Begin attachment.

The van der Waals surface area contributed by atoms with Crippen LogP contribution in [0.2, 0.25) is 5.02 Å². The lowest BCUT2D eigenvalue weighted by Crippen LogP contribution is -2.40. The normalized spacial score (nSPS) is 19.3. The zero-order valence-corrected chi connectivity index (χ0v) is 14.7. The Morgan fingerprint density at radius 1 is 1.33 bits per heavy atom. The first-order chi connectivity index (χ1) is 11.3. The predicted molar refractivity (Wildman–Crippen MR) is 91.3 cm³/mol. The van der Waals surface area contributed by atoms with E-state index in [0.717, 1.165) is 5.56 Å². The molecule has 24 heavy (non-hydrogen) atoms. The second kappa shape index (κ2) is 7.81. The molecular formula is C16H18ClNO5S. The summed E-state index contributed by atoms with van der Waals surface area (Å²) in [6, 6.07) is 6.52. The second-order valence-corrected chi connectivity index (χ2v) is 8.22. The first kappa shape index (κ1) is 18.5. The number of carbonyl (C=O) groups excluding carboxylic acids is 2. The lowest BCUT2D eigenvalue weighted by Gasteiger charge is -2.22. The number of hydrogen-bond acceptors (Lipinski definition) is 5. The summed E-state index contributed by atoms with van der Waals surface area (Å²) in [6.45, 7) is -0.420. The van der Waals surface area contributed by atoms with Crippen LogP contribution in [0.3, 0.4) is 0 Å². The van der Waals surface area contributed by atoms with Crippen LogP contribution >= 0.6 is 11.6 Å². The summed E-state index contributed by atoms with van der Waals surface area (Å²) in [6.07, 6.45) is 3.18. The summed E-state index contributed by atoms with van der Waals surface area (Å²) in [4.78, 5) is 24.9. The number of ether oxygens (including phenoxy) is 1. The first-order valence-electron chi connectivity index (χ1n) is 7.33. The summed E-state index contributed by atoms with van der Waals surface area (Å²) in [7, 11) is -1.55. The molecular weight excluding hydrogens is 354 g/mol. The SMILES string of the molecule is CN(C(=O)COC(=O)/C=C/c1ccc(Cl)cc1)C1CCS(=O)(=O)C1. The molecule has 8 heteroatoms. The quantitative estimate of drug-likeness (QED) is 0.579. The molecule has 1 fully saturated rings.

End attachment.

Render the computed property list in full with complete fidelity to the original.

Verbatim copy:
The van der Waals surface area contributed by atoms with Crippen LogP contribution in [0.2, 0.25) is 5.02 Å². The lowest BCUT2D eigenvalue weighted by Crippen LogP contribution is -2.40. The normalized spacial score (nSPS) is 19.3. The zero-order valence-corrected chi connectivity index (χ0v) is 14.7. The Morgan fingerprint density at radius 1 is 1.33 bits per heavy atom. The first-order chi connectivity index (χ1) is 11.3. The predicted molar refractivity (Wildman–Crippen MR) is 91.3 cm³/mol. The van der Waals surface area contributed by atoms with E-state index in [0.717, 1.165) is 5.56 Å². The molecule has 24 heavy (non-hydrogen) atoms. The second kappa shape index (κ2) is 7.81. The molecular formula is C16H18ClNO5S. The summed E-state index contributed by atoms with van der Waals surface area (Å²) in [6, 6.07) is 6.52. The second-order valence-corrected chi connectivity index (χ2v) is 8.22. The first kappa shape index (κ1) is 18.5. The number of carbonyl (C=O) groups excluding carboxylic acids is 2. The lowest BCUT2D eigenvalue weighted by Gasteiger charge is -2.22. The number of hydrogen-bond acceptors (Lipinski definition) is 5. The summed E-state index contributed by atoms with van der Waals surface area (Å²) in [6.45, 7) is -0.420. The van der Waals surface area contributed by atoms with Crippen LogP contribution in [0.3, 0.4) is 0 Å². The van der Waals surface area contributed by atoms with Crippen LogP contribution >= 0.6 is 11.6 Å². The summed E-state index contributed by atoms with van der Waals surface area (Å²) in [6.07, 6.45) is 3.18. The summed E-state index contributed by atoms with van der Waals surface area (Å²) in [4.78, 5) is 24.9. The number of ether oxygens (including phenoxy) is 1. The first-order valence-electron chi connectivity index (χ1n) is 7.33. The summed E-state index contributed by atoms with van der Waals surface area (Å²) in [7, 11) is -1.55. The molecular weight excluding hydrogens is 354 g/mol. The SMILES string of the molecule is CN(C(=O)COC(=O)/C=C/c1ccc(Cl)cc1)C1CCS(=O)(=O)C1. The molecule has 8 heteroatoms. The quantitative estimate of drug-likeness (QED) is 0.579. The molecule has 1 fully saturated rings.